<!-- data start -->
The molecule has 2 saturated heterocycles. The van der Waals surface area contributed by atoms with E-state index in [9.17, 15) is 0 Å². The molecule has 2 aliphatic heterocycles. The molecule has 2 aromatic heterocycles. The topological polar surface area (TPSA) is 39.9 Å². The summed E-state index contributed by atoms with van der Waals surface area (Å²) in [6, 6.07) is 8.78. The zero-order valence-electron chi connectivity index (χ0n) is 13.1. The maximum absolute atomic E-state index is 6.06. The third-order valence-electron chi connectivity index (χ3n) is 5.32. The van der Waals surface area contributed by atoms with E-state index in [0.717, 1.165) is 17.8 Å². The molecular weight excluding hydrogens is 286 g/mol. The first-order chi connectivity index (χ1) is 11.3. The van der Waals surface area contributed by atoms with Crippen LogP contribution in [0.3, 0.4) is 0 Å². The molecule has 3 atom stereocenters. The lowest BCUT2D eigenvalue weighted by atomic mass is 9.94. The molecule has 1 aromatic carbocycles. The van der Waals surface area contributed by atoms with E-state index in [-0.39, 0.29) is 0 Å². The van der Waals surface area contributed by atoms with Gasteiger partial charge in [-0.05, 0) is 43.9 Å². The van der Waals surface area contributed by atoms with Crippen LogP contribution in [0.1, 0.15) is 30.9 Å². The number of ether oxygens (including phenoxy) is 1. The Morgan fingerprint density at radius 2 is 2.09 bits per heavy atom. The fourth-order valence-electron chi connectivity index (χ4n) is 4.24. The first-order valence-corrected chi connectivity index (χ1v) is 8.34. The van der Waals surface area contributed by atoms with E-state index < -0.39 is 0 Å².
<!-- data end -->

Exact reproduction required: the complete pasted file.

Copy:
The molecule has 2 saturated heterocycles. The van der Waals surface area contributed by atoms with E-state index in [9.17, 15) is 0 Å². The molecule has 2 aliphatic heterocycles. The molecule has 2 aromatic heterocycles. The topological polar surface area (TPSA) is 39.9 Å². The summed E-state index contributed by atoms with van der Waals surface area (Å²) in [6, 6.07) is 8.78. The zero-order valence-electron chi connectivity index (χ0n) is 13.1. The maximum absolute atomic E-state index is 6.06. The third-order valence-electron chi connectivity index (χ3n) is 5.32. The van der Waals surface area contributed by atoms with E-state index in [0.717, 1.165) is 17.8 Å². The molecular weight excluding hydrogens is 286 g/mol. The first-order chi connectivity index (χ1) is 11.3. The van der Waals surface area contributed by atoms with Crippen LogP contribution in [0.3, 0.4) is 0 Å². The molecule has 3 atom stereocenters. The lowest BCUT2D eigenvalue weighted by atomic mass is 9.94. The molecule has 1 aromatic carbocycles. The van der Waals surface area contributed by atoms with E-state index in [-0.39, 0.29) is 0 Å². The van der Waals surface area contributed by atoms with Gasteiger partial charge in [-0.05, 0) is 43.9 Å². The van der Waals surface area contributed by atoms with Crippen LogP contribution in [0.1, 0.15) is 30.9 Å². The number of ether oxygens (including phenoxy) is 1. The Morgan fingerprint density at radius 2 is 2.09 bits per heavy atom. The fourth-order valence-electron chi connectivity index (χ4n) is 4.24. The first-order valence-corrected chi connectivity index (χ1v) is 8.34. The van der Waals surface area contributed by atoms with E-state index < -0.39 is 0 Å².